The hospitality industry has always depended upon good service. From the efficient way a staff member helps with luggage to a personal restaurant recommendation from the front desk to even the smile of the waiter when a family walks in, service can mean the difference between a simple stay and a holiday.
And to keep up in the digital age, many hospitality brands are turning to tech solutions to augment their guest service experience. Brands offer everything from keyless room entry to paperless checkout, all designed to ensure the guest can quickly and effortlessly interact with hotel services.
However, while high-tech concepts may draw guests to your brand and quicken engagement with hotel services, once they get in the door, it’s a high-touch delivery that will make you stand out.
Touch is the foundation of great hospitality, and if you forget it, your guests will soon check out for good. Here’s how to make sure you’re matching high tech with a high touch:1. Adapt Touch to Tech
Every time you introduce a new tool or piece of tech to your operations, you need to stop and analyze your customer service needs. You will need to perform an audit on guest satisfaction and employee training. In addition, you’ll probably need to test that initial audit with frequent spot checks to really challenge how your employees are adapting to your tech innovations.
2. Foster Employee Training 2.0
If you don’t have people behind your technology who understand exactly how it works, the technology will always fail. Something will break down; something will crash. This is why going back to basics and training your staff should be a huge part of your tech strategy. No, it’s not as sexy as a new piece of technology, but installing Employee Training 2.0 will ensure your guests don’t feel lost or confused during any point of their stay with you.
Befriend technological advances; they can bring you closer to your customer if you use them in the right way. Connect customer satisfaction with employee training, and use tech to understand both populations so you’re always making sure that your high touch is living up to your high tech.
3. Bring Back the Human Element
A few years ago, talking heads around the world were writing premature eulogies, mourning the imminent death of brick-and-mortar establishments. As it turns out, physical stores had one more card to play: omnichannel experiences.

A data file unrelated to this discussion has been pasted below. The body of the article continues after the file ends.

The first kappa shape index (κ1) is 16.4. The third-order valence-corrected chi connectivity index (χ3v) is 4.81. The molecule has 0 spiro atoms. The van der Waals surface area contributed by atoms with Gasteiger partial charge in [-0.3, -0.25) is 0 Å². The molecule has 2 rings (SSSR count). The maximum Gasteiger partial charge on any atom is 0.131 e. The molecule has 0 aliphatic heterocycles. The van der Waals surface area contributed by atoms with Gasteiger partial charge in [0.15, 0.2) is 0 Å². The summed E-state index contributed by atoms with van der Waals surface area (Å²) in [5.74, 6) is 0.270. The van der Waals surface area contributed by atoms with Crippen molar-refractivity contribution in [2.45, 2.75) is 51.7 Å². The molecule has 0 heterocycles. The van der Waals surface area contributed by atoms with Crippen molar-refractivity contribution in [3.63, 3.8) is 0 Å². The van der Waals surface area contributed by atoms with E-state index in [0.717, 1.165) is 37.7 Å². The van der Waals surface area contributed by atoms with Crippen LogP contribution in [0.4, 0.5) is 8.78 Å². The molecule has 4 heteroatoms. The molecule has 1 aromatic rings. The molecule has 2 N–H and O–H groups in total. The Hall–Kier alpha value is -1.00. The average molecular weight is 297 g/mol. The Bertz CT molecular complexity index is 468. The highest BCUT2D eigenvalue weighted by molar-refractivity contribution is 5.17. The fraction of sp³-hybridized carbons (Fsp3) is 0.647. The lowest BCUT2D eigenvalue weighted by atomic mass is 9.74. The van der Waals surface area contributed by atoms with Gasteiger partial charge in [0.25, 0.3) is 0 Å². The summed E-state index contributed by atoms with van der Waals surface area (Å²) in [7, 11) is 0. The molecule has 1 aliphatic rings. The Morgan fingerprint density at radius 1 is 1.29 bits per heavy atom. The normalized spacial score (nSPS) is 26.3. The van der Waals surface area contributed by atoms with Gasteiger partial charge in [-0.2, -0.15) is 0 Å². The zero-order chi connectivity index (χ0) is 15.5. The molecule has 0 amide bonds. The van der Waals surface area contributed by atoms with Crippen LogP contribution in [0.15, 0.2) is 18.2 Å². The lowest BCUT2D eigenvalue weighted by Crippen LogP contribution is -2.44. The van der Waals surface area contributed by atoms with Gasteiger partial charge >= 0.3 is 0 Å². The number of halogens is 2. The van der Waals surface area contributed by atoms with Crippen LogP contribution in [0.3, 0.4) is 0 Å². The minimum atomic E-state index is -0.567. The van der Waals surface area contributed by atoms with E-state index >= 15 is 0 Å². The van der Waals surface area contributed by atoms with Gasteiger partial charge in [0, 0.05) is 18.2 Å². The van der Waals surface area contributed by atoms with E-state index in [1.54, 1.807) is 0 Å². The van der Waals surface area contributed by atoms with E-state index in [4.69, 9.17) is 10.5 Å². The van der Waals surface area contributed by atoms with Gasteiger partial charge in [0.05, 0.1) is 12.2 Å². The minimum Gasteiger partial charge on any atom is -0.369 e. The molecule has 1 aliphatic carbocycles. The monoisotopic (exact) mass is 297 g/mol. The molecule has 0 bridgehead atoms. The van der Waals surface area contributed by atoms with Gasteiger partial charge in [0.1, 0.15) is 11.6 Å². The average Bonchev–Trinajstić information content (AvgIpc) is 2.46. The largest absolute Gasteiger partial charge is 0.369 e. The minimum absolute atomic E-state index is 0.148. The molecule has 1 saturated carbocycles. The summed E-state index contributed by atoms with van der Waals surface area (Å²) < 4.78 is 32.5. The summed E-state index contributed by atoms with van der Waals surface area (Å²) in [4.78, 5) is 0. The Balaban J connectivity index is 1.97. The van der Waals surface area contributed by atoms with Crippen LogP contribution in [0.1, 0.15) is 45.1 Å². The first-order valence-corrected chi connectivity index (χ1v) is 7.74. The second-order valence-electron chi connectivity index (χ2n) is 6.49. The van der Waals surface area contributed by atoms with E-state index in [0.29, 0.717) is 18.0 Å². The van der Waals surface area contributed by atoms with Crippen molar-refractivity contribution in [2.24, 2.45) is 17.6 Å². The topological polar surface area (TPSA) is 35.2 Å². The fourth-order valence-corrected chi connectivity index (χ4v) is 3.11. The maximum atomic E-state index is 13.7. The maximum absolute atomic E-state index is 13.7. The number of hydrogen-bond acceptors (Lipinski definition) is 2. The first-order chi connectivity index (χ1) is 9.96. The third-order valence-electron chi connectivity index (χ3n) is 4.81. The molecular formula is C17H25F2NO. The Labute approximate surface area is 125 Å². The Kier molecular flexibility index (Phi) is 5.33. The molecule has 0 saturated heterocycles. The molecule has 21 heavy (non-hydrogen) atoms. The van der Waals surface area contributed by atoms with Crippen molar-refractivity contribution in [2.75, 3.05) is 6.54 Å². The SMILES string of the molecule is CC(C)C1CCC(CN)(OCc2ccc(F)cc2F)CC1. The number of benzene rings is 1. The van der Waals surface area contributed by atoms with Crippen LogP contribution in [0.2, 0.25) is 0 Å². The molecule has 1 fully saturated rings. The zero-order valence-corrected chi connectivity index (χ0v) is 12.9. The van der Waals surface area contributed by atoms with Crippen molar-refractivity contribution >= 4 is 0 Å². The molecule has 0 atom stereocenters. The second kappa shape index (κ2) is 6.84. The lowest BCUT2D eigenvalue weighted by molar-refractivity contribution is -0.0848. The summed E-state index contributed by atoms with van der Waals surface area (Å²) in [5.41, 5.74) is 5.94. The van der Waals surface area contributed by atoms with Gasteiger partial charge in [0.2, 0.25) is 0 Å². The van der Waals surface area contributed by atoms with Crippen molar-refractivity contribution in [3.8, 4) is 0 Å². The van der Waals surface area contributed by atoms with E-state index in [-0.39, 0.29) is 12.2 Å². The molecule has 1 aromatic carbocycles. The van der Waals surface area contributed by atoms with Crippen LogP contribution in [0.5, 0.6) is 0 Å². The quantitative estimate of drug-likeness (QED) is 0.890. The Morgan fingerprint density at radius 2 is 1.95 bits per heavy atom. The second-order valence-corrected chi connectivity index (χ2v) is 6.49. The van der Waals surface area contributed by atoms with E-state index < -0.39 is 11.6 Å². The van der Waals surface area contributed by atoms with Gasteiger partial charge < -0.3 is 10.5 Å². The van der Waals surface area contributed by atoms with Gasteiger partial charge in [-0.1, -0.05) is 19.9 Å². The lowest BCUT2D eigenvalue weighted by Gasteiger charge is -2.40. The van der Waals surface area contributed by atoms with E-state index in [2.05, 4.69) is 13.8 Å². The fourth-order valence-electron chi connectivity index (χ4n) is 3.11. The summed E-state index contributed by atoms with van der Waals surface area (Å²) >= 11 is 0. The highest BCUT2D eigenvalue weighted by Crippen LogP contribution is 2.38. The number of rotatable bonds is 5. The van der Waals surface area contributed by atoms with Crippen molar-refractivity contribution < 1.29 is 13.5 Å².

Notable online brands like Amazon, Birchbox, and Fabletics are now moving into physical spaces at the request of their client base. The tailored travel experience is coming back into fashion in a big way — blending human interactions with high-tech experiences.
The same sentiment rings true in the hospitality sector: People are starting to miss the human element when planning a trip. A new kind of travel agent is emerging. Brands like American Excursionist have recognized that there’s a huge demand for personalized travel experiences, and you should, too. How can you tailor your guests’ experiences so they feel special?
4. Bridge Cultures With the Power of Touch
Cultural differences have a huge impact on how a hospitality brand can operate across regions and countries. Moreover, cultural differences seem to determine how guests will respond to different kinds of personal service.
For instance, according to one study published in the Journal of Tourism & Hospitality, Taiwanese tourists appreciate “friendliness and enthusiasm” most, whereas American tourists value “immediacy and efficiency.”
Touch is a sensitive and holistic quality that you can use to adapt your services to the tastes of your different guests.
5. Mirror Healthcare
Most people view vacation as a way to de-stress and rejuvenate, and hospitality brands need to be aware of that at every stage.
When I worked in healthcare in the ’80s and ’90s, we were putting tens of millions of dollars a month into buying new high-tech equipment. All of a sudden, we realized we weren’t achieving the great outcomes we were expecting. We had to go back to basics.
It’s amazing how important eye contact is to a patient. When you look into people’s eyes, they’ll know you’re on their side. The same goes for hospitality. High-tech travel is exciting, but it can’t look your guests in the eye and tell them it’s happy to see them. To be honest, you wouldn’t really want it to.
In the frenzy of high-tech adoption, it’s easy to lose sight of the importance of human interaction. Striking a balance between tech and touch will give customers the harmonious experience they truly desire.
At the end of the day, customers want to do business with people, not machines.